Now that we have discussed Resume Do’s and Don’ts in Part 1 of this blog series, let’s move on to the next step in the candidate lifecycle: The Interview.
Let’s face it, interviews can be nerve-wracking. However, if you prepare and follow these helpful tips, you’ll walk in with confidence and increase your chances of landing your dream job!
- Do your homework. Before your interview, you should research the company in depth. When you walk into the interview, you should already have knowledge about the company, what they do, how big they are, etc. Some common research tools include company website, 10Q/10K (if public), LinkedIn, and relevant news articles.
- Be engaging. Being the most qualified candidate does NOT guarantee you a job offer. There is an intangible piece that some people fail to realize: the interviewer has to like you. Smile and be pleasant, give a firm handshake, build rapport, make good eye contact. If you are the most qualified AND demonstrate that you can communicate and thrive in a team environment, then you are much more likely to get the job!
- Ask questions. When walking into the interview, you should already have 5-7 questions prepared. This may seem like a lot, but some of the questions you have prepared might be answered through the natural progression of the interview. Questions you may want to ask them include:
- What does the day to day look like for this role?
- What is their management style?
- What is the team dynamic?
- What is the company culture like?
- What is the most important quality for someone to have to be successful in this role? (This is my personal favorite!)
- Virtual interview only: Test the link and camera beforehand. Technology is great, but sometimes it’s not on our side. You want to ensure that everything is working properly so when you login for your interview, you’re not panicking because the link doesn’t work. Also, make sure your laptop is fully charged.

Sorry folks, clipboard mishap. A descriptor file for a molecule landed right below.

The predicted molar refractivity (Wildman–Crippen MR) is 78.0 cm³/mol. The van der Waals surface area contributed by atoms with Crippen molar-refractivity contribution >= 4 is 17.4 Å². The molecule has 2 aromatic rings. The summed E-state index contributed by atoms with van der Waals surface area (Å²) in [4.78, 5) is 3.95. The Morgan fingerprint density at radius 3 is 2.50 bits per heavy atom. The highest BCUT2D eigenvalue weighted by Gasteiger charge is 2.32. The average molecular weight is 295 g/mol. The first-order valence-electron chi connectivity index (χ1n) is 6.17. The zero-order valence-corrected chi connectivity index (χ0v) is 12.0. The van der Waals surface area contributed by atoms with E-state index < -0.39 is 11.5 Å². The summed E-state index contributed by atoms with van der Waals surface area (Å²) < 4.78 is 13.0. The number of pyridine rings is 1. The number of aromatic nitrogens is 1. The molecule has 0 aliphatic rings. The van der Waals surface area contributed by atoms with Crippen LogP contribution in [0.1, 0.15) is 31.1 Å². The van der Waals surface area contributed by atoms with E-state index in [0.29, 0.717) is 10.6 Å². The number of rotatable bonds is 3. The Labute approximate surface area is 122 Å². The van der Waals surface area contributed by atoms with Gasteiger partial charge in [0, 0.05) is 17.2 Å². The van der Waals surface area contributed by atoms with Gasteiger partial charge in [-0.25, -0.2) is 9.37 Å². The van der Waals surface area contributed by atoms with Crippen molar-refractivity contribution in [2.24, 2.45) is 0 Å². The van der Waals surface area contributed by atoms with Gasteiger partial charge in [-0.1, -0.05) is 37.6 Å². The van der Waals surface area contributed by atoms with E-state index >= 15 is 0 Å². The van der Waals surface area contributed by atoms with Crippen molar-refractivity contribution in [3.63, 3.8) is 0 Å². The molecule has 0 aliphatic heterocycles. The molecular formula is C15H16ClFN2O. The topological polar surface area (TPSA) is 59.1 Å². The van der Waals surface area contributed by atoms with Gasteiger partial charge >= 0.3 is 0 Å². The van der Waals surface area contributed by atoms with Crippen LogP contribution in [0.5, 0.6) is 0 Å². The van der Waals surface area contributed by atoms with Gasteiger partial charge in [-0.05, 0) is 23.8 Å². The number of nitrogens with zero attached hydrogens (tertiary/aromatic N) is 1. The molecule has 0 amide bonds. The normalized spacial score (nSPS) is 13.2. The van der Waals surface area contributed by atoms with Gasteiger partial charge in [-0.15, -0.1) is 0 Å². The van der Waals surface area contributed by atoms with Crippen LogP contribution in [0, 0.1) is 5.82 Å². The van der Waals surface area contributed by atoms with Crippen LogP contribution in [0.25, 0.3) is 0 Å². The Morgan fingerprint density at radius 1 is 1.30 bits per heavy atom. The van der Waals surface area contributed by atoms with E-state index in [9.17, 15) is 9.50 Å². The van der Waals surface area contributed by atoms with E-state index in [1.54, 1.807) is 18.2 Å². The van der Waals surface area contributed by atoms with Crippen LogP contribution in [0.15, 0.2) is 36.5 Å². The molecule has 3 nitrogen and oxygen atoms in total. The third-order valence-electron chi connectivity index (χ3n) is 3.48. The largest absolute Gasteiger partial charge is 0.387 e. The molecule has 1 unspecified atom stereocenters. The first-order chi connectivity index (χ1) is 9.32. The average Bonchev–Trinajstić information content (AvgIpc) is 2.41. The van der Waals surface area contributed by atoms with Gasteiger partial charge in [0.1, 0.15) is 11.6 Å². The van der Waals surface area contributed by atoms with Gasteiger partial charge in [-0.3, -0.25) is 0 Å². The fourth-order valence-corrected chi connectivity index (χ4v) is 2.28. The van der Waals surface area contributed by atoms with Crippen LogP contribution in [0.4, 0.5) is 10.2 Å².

- Send a thank you email. This may seem insignificant, but it comes across as gracious and brings you to the front of their mind. Make it genuine and don’t be afraid to show your enthusiasm for the role.
- Don’t be late. There is no excuse for running late to an interview, and it comes across as unprofessional and sometimes even rude. You should plan to arrive to your interview 10-15 minutes early, and in the DMV, always plan for traffic!
- Don’t look sloppy. Business professional is the rule of thumb, so if you’re unsure of how to dress for the interview, it’s better to be overdressed than underdressed. For women, this might mean a pant suit, nice dress, pencil skirt with a fancy blouse, heels, etc. For men, this means button up shirt, suit coat, tie, and make sure your shoes match your belt. The motto is “Dress to Impress.”
- Don’t read straight from your resume. Your resume is a brief outline of your qualifications, and your interview is the time to fill in the blanks. Find a way to relate your real-world job experience back to the job description. Compare your experience with the job description, highlight your biggest strengths and provide concise details about your qualifications.
- Don’t procrastinate. An interview is like an exam, so you don’t want to wait until the morning of to prepare for your interview. The morning of should be a refresher of your key talking points regarding the skills and experience you’ve decided you want to highlight. Start preparing for your interview at least a day or two prior.
- Don’t ask about salary. I understand the desire to know this information, but it comes across as superficial. Asking prematurely about the compensation for a position will send the wrong message to the hiring manager and will decrease your chances of securing the job.
Stay tuned in the coming weeks for the third and final part of this blog series: Workplace Do’s and Don’ts!